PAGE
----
Graham Taylor

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Graham Taylor

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Reviews

Average item review
5 out of 5 stars
(33)
higginslisa75

higginslisa75 on 20 Jun, 2018

5 out of 5 stars

Love this Venus, she has a very solid, weighty feel (unlike the mass produced version). Very reasonable price & fast shipping too, thank you

higginslisa75

higginslisa75 on 20 Jun, 2018

5 out of 5 stars

She's wonderful, a joy to hold or set up on my altar. Great energy. Very quick, secure shipping. Thank you

Samantha Jones

Samantha Jones on 09 Jun, 2018

5 out of 5 stars

Ever since I was a child and first saw a picture in a book on archaeology I have wanted a copy of this statue. This is absolutely beautiful, well made and solid. She will be standing on my altar for years to come. Thank you so much.

Karl Heinz Thonicke

Karl Heinz Thonicke on 23 May, 2018

5 out of 5 stars

Eine tolle Kuriosität, welche sehr viel Freude hervorgerufen hat. Ein wahrer Glücksfund, danke und weiter so.

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About

"If it's old and made from clay, I can usually recreate it."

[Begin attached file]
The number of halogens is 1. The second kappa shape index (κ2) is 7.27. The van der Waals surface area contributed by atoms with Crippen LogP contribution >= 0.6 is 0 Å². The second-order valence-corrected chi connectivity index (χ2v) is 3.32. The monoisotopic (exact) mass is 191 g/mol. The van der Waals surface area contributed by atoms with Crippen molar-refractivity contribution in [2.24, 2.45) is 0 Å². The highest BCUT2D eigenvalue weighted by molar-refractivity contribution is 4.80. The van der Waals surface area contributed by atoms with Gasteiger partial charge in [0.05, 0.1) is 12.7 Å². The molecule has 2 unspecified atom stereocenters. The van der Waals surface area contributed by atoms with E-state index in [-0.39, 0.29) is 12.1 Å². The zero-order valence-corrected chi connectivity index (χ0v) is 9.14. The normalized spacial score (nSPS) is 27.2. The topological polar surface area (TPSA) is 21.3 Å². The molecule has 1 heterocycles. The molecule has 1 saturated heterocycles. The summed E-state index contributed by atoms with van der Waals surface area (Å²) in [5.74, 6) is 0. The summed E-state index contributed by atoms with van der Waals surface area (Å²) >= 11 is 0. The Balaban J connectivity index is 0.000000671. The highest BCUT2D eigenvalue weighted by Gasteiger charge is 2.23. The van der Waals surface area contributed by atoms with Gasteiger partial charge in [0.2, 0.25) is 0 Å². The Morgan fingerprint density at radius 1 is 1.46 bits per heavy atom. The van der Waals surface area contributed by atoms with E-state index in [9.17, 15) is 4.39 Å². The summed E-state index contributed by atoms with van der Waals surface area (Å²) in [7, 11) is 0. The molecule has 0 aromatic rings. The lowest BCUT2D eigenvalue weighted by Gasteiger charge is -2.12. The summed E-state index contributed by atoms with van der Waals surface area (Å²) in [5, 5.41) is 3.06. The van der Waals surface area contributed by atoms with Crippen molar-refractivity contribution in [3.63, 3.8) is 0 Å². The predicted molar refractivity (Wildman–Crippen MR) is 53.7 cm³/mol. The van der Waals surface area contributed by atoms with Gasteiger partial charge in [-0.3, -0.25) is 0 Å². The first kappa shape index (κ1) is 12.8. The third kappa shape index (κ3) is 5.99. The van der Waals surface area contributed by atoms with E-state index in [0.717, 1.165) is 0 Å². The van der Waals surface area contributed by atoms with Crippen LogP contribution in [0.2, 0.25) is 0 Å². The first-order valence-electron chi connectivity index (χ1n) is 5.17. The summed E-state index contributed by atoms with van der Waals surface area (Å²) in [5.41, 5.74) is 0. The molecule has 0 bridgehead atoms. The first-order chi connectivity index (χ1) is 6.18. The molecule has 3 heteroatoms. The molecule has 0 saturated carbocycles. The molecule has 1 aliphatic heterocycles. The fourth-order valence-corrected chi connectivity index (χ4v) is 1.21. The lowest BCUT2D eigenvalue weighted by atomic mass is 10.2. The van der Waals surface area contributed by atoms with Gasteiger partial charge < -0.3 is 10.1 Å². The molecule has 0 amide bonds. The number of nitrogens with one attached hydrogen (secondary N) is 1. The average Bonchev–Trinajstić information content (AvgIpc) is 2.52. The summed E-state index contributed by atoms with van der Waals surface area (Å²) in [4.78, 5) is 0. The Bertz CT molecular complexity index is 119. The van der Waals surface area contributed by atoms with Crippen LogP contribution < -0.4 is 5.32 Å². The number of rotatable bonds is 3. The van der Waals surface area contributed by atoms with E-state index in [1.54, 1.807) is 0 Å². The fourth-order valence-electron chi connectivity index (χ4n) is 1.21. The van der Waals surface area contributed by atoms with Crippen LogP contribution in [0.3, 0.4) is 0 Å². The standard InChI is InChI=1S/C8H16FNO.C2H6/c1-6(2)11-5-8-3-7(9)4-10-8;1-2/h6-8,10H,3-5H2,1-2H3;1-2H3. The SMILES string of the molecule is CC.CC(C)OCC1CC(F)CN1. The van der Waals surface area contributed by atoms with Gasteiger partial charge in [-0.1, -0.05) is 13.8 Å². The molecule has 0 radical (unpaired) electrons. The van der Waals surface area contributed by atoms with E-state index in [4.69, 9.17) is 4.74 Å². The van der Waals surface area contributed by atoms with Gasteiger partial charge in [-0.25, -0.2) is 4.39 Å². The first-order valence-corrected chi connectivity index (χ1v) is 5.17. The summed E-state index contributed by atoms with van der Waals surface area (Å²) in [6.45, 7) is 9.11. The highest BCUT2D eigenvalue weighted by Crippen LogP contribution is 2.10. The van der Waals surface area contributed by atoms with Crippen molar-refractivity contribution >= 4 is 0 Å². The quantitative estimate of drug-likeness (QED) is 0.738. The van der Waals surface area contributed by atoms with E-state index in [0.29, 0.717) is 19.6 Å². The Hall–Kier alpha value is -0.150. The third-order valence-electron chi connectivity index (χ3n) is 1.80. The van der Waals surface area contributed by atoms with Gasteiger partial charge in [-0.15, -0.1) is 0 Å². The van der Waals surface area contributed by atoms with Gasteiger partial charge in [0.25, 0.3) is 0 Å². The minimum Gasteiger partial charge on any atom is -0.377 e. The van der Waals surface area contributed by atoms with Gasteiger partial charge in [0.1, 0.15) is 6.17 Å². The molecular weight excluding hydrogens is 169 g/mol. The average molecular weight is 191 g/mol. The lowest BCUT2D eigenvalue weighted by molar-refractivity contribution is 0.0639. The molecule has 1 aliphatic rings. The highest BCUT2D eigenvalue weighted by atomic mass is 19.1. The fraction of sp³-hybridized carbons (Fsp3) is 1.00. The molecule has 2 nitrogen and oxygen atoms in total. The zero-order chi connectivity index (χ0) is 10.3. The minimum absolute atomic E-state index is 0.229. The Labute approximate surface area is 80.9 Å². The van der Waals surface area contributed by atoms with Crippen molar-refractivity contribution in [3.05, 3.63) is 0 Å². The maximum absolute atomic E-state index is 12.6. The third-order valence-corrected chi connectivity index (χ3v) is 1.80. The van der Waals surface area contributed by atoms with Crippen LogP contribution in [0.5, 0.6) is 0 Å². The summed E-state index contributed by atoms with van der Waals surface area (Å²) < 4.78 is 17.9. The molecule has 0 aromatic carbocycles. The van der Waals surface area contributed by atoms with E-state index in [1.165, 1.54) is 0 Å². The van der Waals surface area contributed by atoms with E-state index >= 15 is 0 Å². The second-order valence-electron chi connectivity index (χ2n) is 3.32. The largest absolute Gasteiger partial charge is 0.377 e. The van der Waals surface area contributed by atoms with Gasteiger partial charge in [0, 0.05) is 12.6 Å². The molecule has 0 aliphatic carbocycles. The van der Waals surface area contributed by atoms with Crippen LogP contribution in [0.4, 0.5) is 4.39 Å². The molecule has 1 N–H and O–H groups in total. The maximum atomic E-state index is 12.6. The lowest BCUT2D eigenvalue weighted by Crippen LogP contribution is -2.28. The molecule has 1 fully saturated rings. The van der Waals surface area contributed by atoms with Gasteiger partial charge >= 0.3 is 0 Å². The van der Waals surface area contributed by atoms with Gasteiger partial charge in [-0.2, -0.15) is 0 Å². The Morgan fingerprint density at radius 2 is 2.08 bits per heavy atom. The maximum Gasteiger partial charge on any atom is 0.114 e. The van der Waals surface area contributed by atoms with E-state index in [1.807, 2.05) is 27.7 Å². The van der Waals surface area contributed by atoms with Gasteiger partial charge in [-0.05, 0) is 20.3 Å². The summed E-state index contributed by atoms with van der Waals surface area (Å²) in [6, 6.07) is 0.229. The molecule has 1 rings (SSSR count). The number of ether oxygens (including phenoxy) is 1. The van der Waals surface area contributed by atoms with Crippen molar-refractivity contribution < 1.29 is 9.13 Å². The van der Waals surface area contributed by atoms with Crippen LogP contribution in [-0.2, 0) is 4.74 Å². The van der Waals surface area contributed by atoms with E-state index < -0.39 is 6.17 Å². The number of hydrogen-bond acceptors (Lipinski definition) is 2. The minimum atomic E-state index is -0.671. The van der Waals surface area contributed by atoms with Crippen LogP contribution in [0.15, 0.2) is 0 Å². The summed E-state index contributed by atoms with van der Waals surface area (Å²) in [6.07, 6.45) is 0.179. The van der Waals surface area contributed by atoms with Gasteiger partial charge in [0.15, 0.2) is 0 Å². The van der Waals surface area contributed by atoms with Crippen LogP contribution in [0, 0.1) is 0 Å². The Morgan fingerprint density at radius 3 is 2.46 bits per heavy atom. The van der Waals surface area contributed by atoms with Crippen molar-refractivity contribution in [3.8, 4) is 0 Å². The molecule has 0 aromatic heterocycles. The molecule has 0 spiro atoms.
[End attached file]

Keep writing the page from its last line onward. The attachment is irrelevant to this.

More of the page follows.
I've been a potter all my working life: In 1977 I graduated with BA hons in 3D Design, Ceramics and Glass. From 1977 to 2000 I worked for Joe Finch at Appin Pottery in Argyll, making wheel thrown, wood fired stoneware. I then got the opportunity to run Kolonyama Pottery in Lesotho which I did until 1993. From 1993 to 2000 I held the post of Head of Creative Arts at Machabeng College in Lesotho where I established the Selibeng Arts and Cultural Centre and Machabeng Art College. In 2000 I returned to my native Northumberland and along with my wife Lynda Taylor established Crown Studio Gallery in Elsdon, later moving to Rothbury. I've always had a fascination with ancient pottery technology and it was out of this interest that Potted History was born. I am very privileged to be given access to museum collections all over Britain. When I handle an ancient pot it’s a little like shaking hands with the original potter; a handshake across thousands of years. I can feel the impressions made by their thumbs, the pressure of their fingers pushing the wet clay into the palm of the hand to swell out the belly of the pot, the sweep of a tool to decorate the surface. All of these movements are like frozen, or possibly more correctly, fired moments in time, preserved and waiting for me to decode. When I come to emulate their actions and re-create one of these prehistoric masterpieces, I get to know the potter a little better. A conversation takes place … “Oh I see why you did that” ….”What did you use to make that mark?”.........”Now that’s clever, decorating it like that”. The conversation may seem a little one sided but the answers come back to me from the clay. Above all the act of making a piece gives me a deep sense of respect for a fellow craftsperson.